Myco-feron: 2 – 3 capsules; 3 – 3 times daily

Five mushroom Blend: ½ – 1 teaspoon, twice daily

Chaga Super Food: ½ – 1 teaspoon, twice daily

Chaga chunks: ½ – 1 teaspoon, decocted for 5 – 10 minutes, drink several times daily. (can be reused 2 – 3 times)

  1. Kukulianskaia TA, Kurchenko NV, Kurchenko VP, Babitskaia VG (2002). “[Physicochemical properties of melanins produced by Inonotus obliquus(“chagi”) in the nature and the cultivated fungus]” (in Russian). Prikl. Biokhim. Mikrobiol. 38 (1): 68–72
  2. Taji S, Yamada T, Wada S, Tokuda H, Sakuma K, Tanaka R (November 2008). “Lanostane-type triterpenoids from the sclerotia of Inonotus obliquus possessing anti-tumor promoting activity”. Eur J Med Chem 43 (11): 2373–9.
  3. Nakata T, Yamada T, Taji S, et al. (January 2007). “Structure determination of inonotsuoxides A and B and in vivo anti-tumor promoting activity of inotodiol from the sclerotia of Inonotus obliquus”. Bioorg. Med. Chem. 15 (1): 257–64
  4. Taji S, Yamada T, Wada S, Tokuda H, Sakuma K, Tanaka R (November 2008). “Lanostane-type triterpenoids from the sclerotia of Inonotus obliquus possessing anti-tumor promoting activity”. Eur J Med Chem 43 (11): 2373–9.
  5. Kim YO, Park HW, Kim JH, Lee JY, Moon SH, Shin CS (May 2006). “Anti-cancer effect and structural characterization of endo-polysaccharide from cultivated mycelia of Inonotus obliquus”. Life Sciences 79 (1): 72–80.
  6. Nomura M, Takahashi T, Uesugi A, Tanaka R, Kobayashi S (2008). “Inotodiol, a lanostane triterpenoid, from Inonotus obliquus inhibits cell proliferation through caspase-3-dependent apoptosis”. Anticancer Research 28 (5A): 2691–6
  7. Mullauer FB, Kessler JH, Medema JP (2009). “Betulin is a potent anti-tumor agent that is enhanced by cholesterol”. PLoS ONE 4 (4): e1
  8. Ajith, TA and Janardhanan KK: Indian medicinal mushroom as a source of antioxidant and antitumor agents;  J Clin. Biochen. Nutr. 2007;40:157
  9. Najafzadeh M; Chaga mushroon extract inhibits oxidative DNA danage in lymphcytes of patient; Biofactor; 2007;31:191-200
  10. Park YM, Won JH, Kim YH, Choi JW, Park HJ, Lee KT; In vivo and in vito anti-inflamatory and anti-nociceptive effects of the methanol extract of Inonotus obliquus; J. Med Food; 2007;10”80-90
  11. Mizuno T. (1999), “Antitumor and hypoglycemic activities of polysaccharides from the sclerotia and mycelia of Inonotus obliquus”, International Journal of Medicinal Mushrooms 1 (1): 301–316
  12. Kahlos, K. et al., 1996. “Preliminary tests of antiviral activity of two Inonotus obliquus strains.” Fitopterapia 6 (4) 344-7.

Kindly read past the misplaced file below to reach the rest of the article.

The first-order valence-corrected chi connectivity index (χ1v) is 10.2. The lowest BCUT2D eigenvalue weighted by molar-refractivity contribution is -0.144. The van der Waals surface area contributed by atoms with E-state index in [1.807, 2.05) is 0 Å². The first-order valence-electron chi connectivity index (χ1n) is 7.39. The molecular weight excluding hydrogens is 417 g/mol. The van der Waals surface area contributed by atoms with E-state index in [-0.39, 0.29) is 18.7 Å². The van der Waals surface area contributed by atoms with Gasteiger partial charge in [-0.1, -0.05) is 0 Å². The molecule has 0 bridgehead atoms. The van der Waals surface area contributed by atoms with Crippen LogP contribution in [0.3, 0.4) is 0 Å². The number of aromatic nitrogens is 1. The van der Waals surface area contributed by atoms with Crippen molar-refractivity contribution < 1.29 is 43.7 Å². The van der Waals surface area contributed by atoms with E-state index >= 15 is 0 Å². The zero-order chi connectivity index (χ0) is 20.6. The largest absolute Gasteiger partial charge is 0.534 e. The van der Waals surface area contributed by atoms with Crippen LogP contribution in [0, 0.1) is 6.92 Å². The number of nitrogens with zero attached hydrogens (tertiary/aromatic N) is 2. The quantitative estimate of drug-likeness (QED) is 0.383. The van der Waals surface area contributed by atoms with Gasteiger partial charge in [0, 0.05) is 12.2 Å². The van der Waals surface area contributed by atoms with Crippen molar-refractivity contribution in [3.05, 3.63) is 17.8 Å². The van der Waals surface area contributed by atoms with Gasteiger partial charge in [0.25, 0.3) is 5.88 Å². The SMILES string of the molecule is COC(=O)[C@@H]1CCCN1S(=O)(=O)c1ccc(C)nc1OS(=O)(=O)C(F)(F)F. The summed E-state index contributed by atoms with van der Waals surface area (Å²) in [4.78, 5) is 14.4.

13. Mizuno, T., C. Zhuang, K. Abe, H. Okamoto, T. Kiho, S. Ukai, S. Leclerc & L Meijer, 1996. “Studies on the host-mediated antitumor polysaccharides, Part XXVII.” Mushroom Science & Biotechnology 3(2), 53-60.
  14. Bleicher P, Mackin W. Betafectin PGG-glucan: a novel carbohydrate immunomodulator with anti-infective properties. J Biotechnol Healthcare. 1995;2:207–222
  15. Reid DA: Inonotus obliquus (pers. Ex Fr.) pilat in Britain. Trans Br Mycol Soc 67(2) : 329-332, 1976.
  16. Saar M: Fungi in Khanty fork medicine. J Ethnopharmacol 31(2) : 175-179, 1991.
  17. Wasser SP: Medicinal mushrooms as a source of antitumor and immunomodulating polysaccharides. Appl Microbiol Biotechnol 60 : 258-274, 2002.
  18. Jing-Jie Tang, Jia-Gui Li, Wei Qi, Wen-Wei Qiu, et al; Inhibition of SREBP by a Small Molecule, Betulin, Improves Hyperlipidemia and Insulin Resistance and Reduces Atherosclerotic Plaques; Cell Metabolism – 5 January 2011 (Vol. 13, Issue 1, pp. 44-56)
  19. Kahlos K, Kangas L, Hiltunen R. Antitumor activity of some compounds and fractions from an n-hexane extract of Inonotus obliquus in vitro Acta Pharm Fennica 1987; 96: 33–40
  20. Burczyk J, Gawron A, Slotwinska M, Smietana B, Terminska K. Antimitotic activity of aqueous extracts of Inonotus obliquus Boll Chim Farm 1996; 135: 306–9
  21. Babitskaya VG, Scherba VV, Ikonnikova NV, Bisko NA, Mitropolskaya NY. Melanin complex from medicinal mushroom Inonotus obliquus (Pers.:Fr.) Pilat (Chaga) (Aphyllophoromycetidae) Int J Med Mushrooms 2002; 4: 139–45
  22. Mi Ja Chung, Cha-Kwon Chung, Yoonhwa Jeong, and Seung-Shi Ham; Anticancer activity of subfractions containing pure compounds of Chaga mushroom (Inonotus obliquus) extract in human cancer cells and in Balbc/c mice bearing Sarcoma-180 cells; Nutr Res Pract. 2010 June; 4(3): 177–182.
  23. Park, Y. K., Lee, H. B., Jeon, E. J., Jung, H. S., and Kang, M. H. Chaga mushroom extract inhibits oxidative DNA damage in human lymphocytes as assessed by comet assay. Biofactors 2004;21(1-4):109-112
  24. Najafzadeh, M., Reynolds, P. D., Baumgartner, A., Jerwood, D., and Anderson, D. Chaga mushroom extract inhibits oxidative DNA damage in lymphocytes of patients with inflammatory bowel disease. Biofactors 2007;31(3-4):191-200

25  Dosychev, E. A. and Bystrova, V. N. [Treatment o psoriasis using “Chaga” fungus preparations]. Vestn.Dermatol.Venerol. 1973;47 on the host-mediated antitumor polysaccharides, Part XXVII.” Mushroom Science & Biotechnology 3(2), 53-60.